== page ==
Collected Plays

Joseph Tomelty

About the book…

Joseph Tomelty was one of the first playwrights of note to emerge from post partition Ireland. 

Writing directly from his early experiences of his native Portaferry and working-class Belfast, his plays gave memorable voice to a distinctly Northern Irish sensibility. 

Tomelty was, in some ways, the backbone of the celebrated Ulster Group Theatre and the plays encompass the broad comedy of Right Again, Barnum and Mugs & Money  ­ still providing the template for the 'Ulster comedy' ­ to the darker, more intensely psychological explorations of Poor Errand, The End House, All Souls' Night and The Singing Bird.

Taken together, the plays produce a compelling and multi-faceted portrait of a playwright fully engaged with the people of his native place and the life of his time.

Produced to mark the centenary of his birth, Joseph Tomelty: Collected Plays gathers together his nine major stage plays and three radio plays with many being published here for the first time.

Introduced by the poet and critic Damian Smyth, it brings to the fore once again a formidable body of work, and one key to understanding contemporary Northern Irish theatre. 

The Elopement - Idolatry at Innishargie - Poor Errand - Right Again, Barnum - The End House All Souls' Night - The Singing Bird - The Drunken Sailor - Down the Heather Glen Is the Priest at Home? - Mugs & Money - April in Assagh..

Photo of the author, Joseph Tomelty

About the author…

Joseph Tomelty was born in 1911 in Portaferry, Co Down. A major figure in cultural figure, he was a playwright, novelist and actor. He was also a pivotal figure in the seminal Ulster Group Theatre.

Leaving primary school at the age of twelve, he was apprenticed to the trade of housepainter and moved to Belfast, attending Belfast Technical College.

Drawn to the drama, he first acted with St Peter’s Players and with others in 1937 and 1938 took part in discussions which led to the formation of the Northern Ireland Players on a more professional basis.

This was quickly followed up by two radio plays: Radio plays Barnum was Right (1938) and Elopement (1939).

The Northern Ireland Players chose the stage version of Barnum was Right for their first major commercial venture at the Empire in June 1939. The play was a huge hit with local audiences, catapulting Tomelty to the forefront of local public life.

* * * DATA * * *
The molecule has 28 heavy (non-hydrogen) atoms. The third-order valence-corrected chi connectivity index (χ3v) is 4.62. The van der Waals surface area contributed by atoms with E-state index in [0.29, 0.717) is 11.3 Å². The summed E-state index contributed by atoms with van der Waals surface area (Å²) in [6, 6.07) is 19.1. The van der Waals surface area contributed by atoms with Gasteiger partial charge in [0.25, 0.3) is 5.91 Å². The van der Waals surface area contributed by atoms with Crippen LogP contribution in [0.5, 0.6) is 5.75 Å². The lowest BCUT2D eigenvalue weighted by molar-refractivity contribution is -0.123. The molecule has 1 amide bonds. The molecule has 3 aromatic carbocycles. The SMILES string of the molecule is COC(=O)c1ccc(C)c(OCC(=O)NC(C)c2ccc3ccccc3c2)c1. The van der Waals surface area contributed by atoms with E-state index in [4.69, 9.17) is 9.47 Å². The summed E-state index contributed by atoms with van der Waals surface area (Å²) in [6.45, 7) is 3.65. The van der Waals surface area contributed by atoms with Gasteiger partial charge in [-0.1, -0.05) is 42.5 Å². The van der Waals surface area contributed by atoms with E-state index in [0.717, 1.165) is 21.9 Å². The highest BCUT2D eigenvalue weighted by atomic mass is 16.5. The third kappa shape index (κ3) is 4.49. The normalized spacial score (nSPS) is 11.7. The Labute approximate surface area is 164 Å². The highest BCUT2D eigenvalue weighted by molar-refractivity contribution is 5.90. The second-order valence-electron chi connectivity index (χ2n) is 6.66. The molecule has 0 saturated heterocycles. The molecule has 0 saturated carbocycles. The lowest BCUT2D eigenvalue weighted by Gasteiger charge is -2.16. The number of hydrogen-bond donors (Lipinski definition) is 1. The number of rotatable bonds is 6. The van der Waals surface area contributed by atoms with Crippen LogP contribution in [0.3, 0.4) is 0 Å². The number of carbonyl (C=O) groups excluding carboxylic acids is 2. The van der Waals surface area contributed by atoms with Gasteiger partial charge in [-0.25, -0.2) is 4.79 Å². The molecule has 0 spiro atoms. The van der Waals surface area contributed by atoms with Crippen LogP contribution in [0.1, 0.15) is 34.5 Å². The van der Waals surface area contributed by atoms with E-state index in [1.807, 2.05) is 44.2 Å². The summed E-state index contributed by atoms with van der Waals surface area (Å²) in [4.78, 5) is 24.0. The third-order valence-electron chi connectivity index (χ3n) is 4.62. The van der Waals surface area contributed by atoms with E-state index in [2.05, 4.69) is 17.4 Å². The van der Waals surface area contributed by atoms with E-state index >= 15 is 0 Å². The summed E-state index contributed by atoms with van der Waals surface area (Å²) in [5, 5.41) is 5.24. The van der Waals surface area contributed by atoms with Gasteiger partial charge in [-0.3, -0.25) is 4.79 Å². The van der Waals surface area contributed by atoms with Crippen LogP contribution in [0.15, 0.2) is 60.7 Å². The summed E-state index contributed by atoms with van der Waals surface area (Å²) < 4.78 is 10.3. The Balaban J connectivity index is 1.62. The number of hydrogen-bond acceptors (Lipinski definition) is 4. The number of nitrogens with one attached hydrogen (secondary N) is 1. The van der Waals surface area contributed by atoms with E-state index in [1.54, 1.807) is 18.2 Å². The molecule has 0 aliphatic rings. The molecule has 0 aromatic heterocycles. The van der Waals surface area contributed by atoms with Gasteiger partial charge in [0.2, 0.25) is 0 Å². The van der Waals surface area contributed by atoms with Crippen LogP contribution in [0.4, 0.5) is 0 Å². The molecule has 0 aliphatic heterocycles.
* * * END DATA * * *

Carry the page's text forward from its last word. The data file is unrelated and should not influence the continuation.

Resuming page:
In 1940 Northern Ireland Players joined forces with the Ulster Theatre and the Jewish Institute Dramatic Society to form the Group Theatre. Tomelty was to act as the Group’s General Manager until 1951. Much of his early work premiered at the Group Theatre – Idoltary at Innishargie (1942), Poor Errand (1943) and Right Again, Barnum (1943). 

His The End House (1944) premiered at the Abbey Theatre as its subject matter – the Special Powers Act and by implication the whole of Northern Ireland – was considered too controversial for the Bedford Street Theatre.

Meanwhile, his career as a character actor was advancing rapidly, with Tomelty working in many classic British films of the period, most notably Odd Man Out (1947), Hobson’s Choice (1954), Bowani Junction (1956) and Moby Dick (1956). In 1948 he was commissioned by BBC Northern Ireland to write a weekly radio comedy drama The McCooeys. The series was an incredible success and he continued to write the show for a further seven years. 

Also that year his first novel, the classic Red is the Port Light, appeared from Jonathan Cape. Always committed to writing imaginative prose, he published a further novel, drawn from his experiences as a housepainter, The Apprentice (1953).

Despite his burgeoning acting career, he continued to write for the stage and his most famous play, All Souls’ Night, a poetic bleak tragedy set against the fishing community of his native Portaferry, was premiered in 1948. Further plays included April in Assagh (1954) and his greatest commercial success Is the Priest at Home? (1954).

A serious car accident in 1954 effectively ended his writing career. However, he continued to be a presence on the Northern Ireland stage for many years with occasional film work. In 1956, he was the first actor to be awarded an MA for services to theatre by Queen’s University, Belfast.

He died in 1995.